Students should review the timeline in the main policy document and be proactive about ensuring various components are scheduled, materials are prepared, and schedules are booked.

Thesis Proposal CCAP PHD

See Chapter IV, heading Doctor of Philosophy, subheading Program Regulations

Department of Psychology Form: Approval of PhD Thesis Proposal

Look for "Area-specific thesis proposal" below CONTENTS for area-specific guidance if it exists. 

Area-specific thesis proposal PHD CCAP

CCAP: Additional PhD regulations

All PhD students of the CCAP program are expected to submit a Thesis research proposal to their Advisory Committee and get the committee’s approval before proceeding with their thesis research work. The proposal must be approved by the Advisory Committee no later than the end of the 3rd semester in the PhD degree.

There are many steps in developing your proposed program of work for your PhD. These will vary with the project, the student and the Advisor. Students will need to work out an individual timeline with their Advisor regarding the steps needed to complete their proposal.

The proposal should include the following: Introduction, Method and Materials/Procedure, Proposed Analyses, and a short discussion of feasibility. Proposal length will vary and should be determined together with the student and Advisor. Proposals must follow the most recent APA formatting guidelines.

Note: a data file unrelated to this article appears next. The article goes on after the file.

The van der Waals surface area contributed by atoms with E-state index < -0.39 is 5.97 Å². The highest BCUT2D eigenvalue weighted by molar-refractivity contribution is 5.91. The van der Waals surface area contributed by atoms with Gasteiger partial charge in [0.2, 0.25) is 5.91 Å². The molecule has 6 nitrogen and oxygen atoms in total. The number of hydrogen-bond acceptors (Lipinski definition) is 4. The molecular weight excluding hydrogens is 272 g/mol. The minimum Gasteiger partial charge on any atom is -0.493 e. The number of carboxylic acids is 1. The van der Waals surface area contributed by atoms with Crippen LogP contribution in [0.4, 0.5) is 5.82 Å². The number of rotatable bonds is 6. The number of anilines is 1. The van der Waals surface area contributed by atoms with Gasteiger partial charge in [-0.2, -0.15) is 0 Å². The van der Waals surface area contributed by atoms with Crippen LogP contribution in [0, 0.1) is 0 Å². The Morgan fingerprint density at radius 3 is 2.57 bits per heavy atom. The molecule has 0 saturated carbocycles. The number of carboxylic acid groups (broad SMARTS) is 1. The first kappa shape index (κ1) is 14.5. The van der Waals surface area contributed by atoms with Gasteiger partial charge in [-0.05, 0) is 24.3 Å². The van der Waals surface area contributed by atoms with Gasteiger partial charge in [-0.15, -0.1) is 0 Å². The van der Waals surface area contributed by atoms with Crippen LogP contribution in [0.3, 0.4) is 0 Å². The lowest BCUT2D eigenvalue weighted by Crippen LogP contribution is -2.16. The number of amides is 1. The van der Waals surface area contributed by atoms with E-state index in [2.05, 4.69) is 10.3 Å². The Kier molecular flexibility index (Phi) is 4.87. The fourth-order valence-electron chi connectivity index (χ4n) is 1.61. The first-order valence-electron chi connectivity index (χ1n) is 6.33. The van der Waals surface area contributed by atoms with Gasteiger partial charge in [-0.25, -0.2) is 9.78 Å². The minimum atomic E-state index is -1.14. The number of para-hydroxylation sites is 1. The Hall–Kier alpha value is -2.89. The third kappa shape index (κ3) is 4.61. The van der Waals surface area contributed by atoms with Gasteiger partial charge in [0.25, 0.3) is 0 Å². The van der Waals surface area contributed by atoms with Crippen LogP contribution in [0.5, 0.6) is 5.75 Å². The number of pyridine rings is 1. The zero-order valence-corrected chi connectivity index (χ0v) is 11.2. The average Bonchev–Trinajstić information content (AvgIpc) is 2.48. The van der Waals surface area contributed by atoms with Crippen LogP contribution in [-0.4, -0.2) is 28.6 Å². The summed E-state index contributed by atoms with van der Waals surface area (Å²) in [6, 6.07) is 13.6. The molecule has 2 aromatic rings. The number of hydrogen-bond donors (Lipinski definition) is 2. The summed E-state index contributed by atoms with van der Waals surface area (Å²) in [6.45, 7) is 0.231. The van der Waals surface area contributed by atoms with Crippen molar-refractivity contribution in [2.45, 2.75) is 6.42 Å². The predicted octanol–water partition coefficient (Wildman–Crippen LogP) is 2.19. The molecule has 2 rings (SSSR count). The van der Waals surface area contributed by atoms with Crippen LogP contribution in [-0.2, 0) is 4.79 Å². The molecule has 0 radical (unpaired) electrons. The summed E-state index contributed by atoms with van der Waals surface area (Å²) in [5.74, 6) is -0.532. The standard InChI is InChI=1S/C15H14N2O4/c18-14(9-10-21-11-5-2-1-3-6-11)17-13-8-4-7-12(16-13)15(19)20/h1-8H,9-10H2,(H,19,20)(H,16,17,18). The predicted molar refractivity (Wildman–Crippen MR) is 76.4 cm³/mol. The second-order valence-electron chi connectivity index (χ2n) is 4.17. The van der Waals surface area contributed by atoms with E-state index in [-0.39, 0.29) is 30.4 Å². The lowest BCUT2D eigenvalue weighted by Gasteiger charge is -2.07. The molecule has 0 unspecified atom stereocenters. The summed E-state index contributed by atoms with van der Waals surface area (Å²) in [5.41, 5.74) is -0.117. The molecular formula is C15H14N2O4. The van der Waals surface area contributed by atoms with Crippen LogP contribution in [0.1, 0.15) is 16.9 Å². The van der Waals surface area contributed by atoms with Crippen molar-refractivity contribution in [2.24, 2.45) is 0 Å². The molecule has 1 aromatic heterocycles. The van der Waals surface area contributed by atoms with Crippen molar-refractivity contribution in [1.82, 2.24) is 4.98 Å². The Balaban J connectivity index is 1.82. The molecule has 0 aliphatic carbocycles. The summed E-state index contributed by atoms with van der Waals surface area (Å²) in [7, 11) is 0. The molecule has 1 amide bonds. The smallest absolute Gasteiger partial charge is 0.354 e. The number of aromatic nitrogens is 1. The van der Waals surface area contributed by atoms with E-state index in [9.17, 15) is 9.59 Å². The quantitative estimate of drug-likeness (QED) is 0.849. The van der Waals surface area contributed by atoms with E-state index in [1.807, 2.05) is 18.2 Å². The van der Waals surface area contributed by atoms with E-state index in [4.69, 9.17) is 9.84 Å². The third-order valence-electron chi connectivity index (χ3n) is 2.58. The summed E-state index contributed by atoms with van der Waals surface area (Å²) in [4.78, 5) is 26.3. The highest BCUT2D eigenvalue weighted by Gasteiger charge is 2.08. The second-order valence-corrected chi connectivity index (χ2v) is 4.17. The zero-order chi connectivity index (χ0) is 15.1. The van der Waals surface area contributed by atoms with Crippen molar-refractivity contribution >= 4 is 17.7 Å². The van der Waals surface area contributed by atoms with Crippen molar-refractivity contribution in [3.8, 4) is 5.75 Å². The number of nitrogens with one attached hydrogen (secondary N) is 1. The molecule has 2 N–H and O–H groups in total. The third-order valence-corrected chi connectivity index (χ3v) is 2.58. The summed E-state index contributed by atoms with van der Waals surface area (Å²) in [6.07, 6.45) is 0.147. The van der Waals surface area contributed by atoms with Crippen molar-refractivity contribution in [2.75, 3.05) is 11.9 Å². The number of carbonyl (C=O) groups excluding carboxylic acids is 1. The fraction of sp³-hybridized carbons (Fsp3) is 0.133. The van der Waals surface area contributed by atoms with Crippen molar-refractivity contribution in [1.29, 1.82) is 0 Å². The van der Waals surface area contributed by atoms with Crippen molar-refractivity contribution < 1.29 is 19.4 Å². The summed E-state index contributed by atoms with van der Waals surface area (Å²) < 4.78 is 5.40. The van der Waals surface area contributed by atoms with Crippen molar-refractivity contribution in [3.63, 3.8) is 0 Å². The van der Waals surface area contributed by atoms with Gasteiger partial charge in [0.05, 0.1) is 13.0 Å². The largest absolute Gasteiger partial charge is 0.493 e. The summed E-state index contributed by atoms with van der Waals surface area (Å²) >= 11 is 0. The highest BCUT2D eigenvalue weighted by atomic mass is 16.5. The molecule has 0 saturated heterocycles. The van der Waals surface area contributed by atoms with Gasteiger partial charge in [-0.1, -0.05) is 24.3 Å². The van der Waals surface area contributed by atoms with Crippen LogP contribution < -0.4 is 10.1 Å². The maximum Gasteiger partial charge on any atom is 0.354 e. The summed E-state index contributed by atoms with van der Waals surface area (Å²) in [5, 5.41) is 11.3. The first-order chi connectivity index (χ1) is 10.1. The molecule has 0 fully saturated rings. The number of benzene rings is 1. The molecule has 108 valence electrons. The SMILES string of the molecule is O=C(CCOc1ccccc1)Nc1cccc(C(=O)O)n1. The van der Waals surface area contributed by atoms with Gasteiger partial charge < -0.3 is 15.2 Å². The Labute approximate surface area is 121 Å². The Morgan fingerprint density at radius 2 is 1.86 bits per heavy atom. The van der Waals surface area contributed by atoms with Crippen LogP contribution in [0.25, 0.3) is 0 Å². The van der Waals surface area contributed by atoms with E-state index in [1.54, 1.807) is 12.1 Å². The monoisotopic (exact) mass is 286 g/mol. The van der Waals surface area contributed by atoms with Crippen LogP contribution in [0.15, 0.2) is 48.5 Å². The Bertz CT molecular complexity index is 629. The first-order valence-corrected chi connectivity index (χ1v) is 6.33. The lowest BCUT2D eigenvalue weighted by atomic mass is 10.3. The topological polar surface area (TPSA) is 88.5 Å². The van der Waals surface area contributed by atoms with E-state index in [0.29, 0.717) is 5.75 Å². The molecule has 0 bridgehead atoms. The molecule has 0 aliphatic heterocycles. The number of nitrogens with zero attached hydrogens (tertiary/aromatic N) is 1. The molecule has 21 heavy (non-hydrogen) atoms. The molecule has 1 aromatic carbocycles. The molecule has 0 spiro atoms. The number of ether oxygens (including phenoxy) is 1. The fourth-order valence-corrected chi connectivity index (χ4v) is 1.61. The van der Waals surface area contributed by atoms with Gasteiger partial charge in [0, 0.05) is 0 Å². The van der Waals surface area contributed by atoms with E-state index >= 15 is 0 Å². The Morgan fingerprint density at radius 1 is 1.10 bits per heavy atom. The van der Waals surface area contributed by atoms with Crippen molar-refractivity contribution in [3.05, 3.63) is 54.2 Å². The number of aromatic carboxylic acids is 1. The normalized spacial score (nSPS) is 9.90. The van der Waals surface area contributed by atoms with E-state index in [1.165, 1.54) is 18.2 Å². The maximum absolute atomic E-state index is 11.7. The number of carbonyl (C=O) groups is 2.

Typically, students will submit multiple drafts of their proposals to their Advisor prior to submitting it to their committee.
A minimum of two weeks will be allowed for any Advisory Committee member, including the Advisor, to evaluate any work submitted to them.

When the PhD student’s Advisor has deemed that the proposal is ready to be circulated to the committee the student will send an electronic copy to members of the Advisory Committee.

Students are encouraged to review the Department of Psychology Statistical Methods in Theses: Guidelines and Explanations with their committee (if applicable).

Once the committee has read the proposal, a meeting of the Advisory Committee can be scheduled to hold a proposal meeting. Typically, such a meeting consists of feedback and questions from the Advisory Committee based on the research proposal. It may also include a brief presentation by the student of the proposed research. Evaluation of the proposal will be done holistically. Numeric grades are not required; instead the work is reported as either satisfactory or unsatisfactory.